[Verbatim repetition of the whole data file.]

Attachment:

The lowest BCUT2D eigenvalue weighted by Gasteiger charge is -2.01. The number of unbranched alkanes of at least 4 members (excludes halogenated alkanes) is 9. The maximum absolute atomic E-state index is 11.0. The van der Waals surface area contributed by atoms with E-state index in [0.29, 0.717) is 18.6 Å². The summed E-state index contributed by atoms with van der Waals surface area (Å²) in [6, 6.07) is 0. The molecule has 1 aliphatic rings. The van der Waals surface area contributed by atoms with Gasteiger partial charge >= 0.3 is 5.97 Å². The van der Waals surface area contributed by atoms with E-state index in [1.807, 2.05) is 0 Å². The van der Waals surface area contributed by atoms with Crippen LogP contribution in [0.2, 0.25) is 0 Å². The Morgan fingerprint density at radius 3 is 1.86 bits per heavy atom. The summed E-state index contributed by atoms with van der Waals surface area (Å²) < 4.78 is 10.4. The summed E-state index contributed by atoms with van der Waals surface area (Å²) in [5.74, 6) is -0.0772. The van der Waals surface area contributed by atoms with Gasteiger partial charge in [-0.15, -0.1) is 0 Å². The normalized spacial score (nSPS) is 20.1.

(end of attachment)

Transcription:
The lowest BCUT2D eigenvalue weighted by Gasteiger charge is -2.01. The number of unbranched alkanes of at least 4 members (excludes halogenated alkanes) is 9. The maximum absolute atomic E-state index is 11.0. The van der Waals surface area contributed by atoms with E-state index in [0.29, 0.717) is 18.6 Å². The summed E-state index contributed by atoms with van der Waals surface area (Å²) in [6, 6.07) is 0. The molecule has 1 aliphatic rings. The van der Waals surface area contributed by atoms with Gasteiger partial charge >= 0.3 is 5.97 Å². The van der Waals surface area contributed by atoms with E-state index in [1.807, 2.05) is 0 Å². The van der Waals surface area contributed by atoms with Crippen LogP contribution in [0.2, 0.25) is 0 Å². The Morgan fingerprint density at radius 3 is 1.86 bits per heavy atom. The summed E-state index contributed by atoms with van der Waals surface area (Å²) < 4.78 is 10.4. The summed E-state index contributed by atoms with van der Waals surface area (Å²) in [5.74, 6) is -0.0772. The van der Waals surface area contributed by atoms with Gasteiger partial charge in [-0.15, -0.1) is 0 Å². The normalized spacial score (nSPS) is 20.1.